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A Great Start to the Year. Farmer Charlie in Côte d’Ivoire

Betty Bonnardel, CEO of Farmer Charlie, with women farmers in Côte d’Ivoire


On the 1st of March 2023, Farmer Charlie began the Cool Mangoes project in the Tchologo region, located in the northern area of Côte d’Ivoire.

Aimed at bringing solar-powered cooling containers to small farming cooperatives in Côte d’Ivoire, Cool Mangoes has been conducted in collaboration with the local company Direct Impact Partners (brand name: Cool Lion Energies), which specialises in providing refrigerating solutions.

Cool Lion Energies provided container units equipped with Farmer Charlie’s sensors to monitor cooling temperature and humidity for ideal storage conditions. Both partners have relied on the support and collaboration of the Wopinin-Wognon cooperative, based in Ferkessédogou. Farmer Charlie also brought the internet to the cooperative farmers thanks to a VSAT satellite communication link. The aim here was to optimise mango production and the use of the refrigerated container for the cooperative.

In January 2024, Betty Bonnardel, CEO of Farmer Charlie, visited Côte d'Ivoire and met partners, personalities and farmers involved in the project. The objective of the visit was first to see the installation work at the factory and in the village and then to promote the project to stakeholders who could help make the project viable. The visit was also an opportunity to personally observe the daily activities of farmers and the difficulties they face.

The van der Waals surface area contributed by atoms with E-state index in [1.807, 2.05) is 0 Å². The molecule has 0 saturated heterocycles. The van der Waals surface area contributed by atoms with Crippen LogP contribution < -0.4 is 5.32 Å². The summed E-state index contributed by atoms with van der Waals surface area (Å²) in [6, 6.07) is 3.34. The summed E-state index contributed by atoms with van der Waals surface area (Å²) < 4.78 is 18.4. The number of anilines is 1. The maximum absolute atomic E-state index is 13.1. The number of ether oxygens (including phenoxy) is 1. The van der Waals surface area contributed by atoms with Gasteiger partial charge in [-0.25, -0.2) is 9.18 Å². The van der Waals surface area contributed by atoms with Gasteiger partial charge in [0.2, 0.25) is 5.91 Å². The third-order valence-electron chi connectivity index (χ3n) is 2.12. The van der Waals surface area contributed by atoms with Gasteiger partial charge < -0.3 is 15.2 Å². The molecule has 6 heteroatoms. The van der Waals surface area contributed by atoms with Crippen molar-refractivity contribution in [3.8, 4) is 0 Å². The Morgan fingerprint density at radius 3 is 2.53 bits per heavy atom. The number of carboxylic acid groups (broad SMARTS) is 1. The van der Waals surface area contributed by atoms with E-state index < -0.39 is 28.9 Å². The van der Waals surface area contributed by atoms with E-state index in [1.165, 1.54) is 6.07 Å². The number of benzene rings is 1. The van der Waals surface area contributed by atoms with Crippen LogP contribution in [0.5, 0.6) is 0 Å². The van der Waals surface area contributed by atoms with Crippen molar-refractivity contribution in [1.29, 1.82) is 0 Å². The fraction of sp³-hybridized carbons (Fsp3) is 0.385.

Farmer Charlie was especially impressed by the hard-working conditions of the women who, as emerged from the surveys conducted during the project, are not usually landowners but rent or share parcels where they work six days a week from dawn to dusk, further to which they sell their products at the market. For female farmers, significant challenges are:

The lack of irrigation and mechanisation;

The massive precipitation events occurring twice a year (which cause the abandonment of the parcel or its conversion to rice cultivation when flooding damages other crops);

The scorching climate and consequent degradation/waste of yield affecting the income and nutrition of farmers;

The scarcity of funds to purchase inputs.

Several recommendations for future activities emerged during the visit:

Establishing a modern market for the preservation of agricultural products in a cold room within the villages.

The installation of weather stations in several areas to locate producers who are confronted with the problems of climatic variations.

The extension of the internet in the area visited. That would allow easy access to all online training modules on agricultural activities.

The construction of boreholes or a water conservation system to facilitate the irrigation of plots throughout the year.

Overall, this was a fantastic experience, enhanced by the warm and kind hospitality of all the people Betty encountered. Our team are now assessing the lessons learned during the project and the visit and thinking about the best strategies to support local farmers in future.

We will keep bringing information to the field!

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